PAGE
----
From Demon to Darling: A Legal History of Wine in America
Richard Mendelson brings together his expertise as both a Napa Valley lawyer and a winemaker into this accessible overview of American wine law from colonial times to the present. It is a story of fits and starts that provides a fascinating chronicle of the history of wine in the United States told through the lens of the law. From the country's early support for wine as a beverage to the moral and religious fervor that resulted in Prohibition and to the governmental controls that followed Repeal, Mendelson takes us to the present day-and to the emergence of an authentic and significant wine culture. He explains how current laws shape the wine industry in such areas as pricing and taxation, licensing, appellations, health claims and warnings, labeling, and domestic and international commerce. As he explores these and other legal and policy issues, Mendelson lucidly highlights the concerns that have made wine alternatively the demon or the darling of American society-and at the same time illuminates the ways in which lives and livelihoods are affected by the rise and fall of social movements.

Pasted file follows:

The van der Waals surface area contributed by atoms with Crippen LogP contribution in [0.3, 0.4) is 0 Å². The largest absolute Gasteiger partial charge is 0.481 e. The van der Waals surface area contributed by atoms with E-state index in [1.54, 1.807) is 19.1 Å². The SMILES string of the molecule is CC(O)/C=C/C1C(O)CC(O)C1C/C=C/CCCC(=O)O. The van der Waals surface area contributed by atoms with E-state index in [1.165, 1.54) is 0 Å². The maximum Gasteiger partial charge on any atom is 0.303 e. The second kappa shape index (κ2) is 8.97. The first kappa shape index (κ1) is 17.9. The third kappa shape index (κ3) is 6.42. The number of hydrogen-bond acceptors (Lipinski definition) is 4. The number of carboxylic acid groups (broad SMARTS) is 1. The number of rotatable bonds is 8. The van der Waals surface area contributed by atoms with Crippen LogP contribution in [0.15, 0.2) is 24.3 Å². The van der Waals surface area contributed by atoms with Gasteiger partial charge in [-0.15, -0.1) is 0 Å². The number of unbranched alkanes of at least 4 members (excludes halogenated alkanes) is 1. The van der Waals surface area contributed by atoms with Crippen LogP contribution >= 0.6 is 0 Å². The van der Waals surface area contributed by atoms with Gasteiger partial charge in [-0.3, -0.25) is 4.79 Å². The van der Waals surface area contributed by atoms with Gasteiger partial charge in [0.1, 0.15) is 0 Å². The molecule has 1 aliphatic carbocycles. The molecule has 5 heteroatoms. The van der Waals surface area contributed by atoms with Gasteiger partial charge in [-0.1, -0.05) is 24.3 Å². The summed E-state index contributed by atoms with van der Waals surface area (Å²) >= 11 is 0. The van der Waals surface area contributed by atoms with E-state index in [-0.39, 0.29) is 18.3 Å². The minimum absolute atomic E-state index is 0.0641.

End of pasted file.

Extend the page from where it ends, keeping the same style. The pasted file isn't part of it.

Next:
From the front Cover Reflecting America's complicated and often confused cultural identity, laws have long regulated who can and cannot make, sell, distribute, purchase, and drink wine. Richard Mendelson's compelling legal history is detailed but never dry because it reveals as much about Americans' attitudes towards themselves as about their understanding of wine.--Paul Lukacs, author of American Vintage: The Rise of American Wine and The Great Wines of America This concise yet well-documented history of how the wine industry has fared, and ultimately triumphed, through temperance, Prohibition, and convoluted control systems makes an enjoyable read for any serious oenophile.--Philip J. Cook, author of Paying the Tab: The Costs and Benefits of Alcohol Control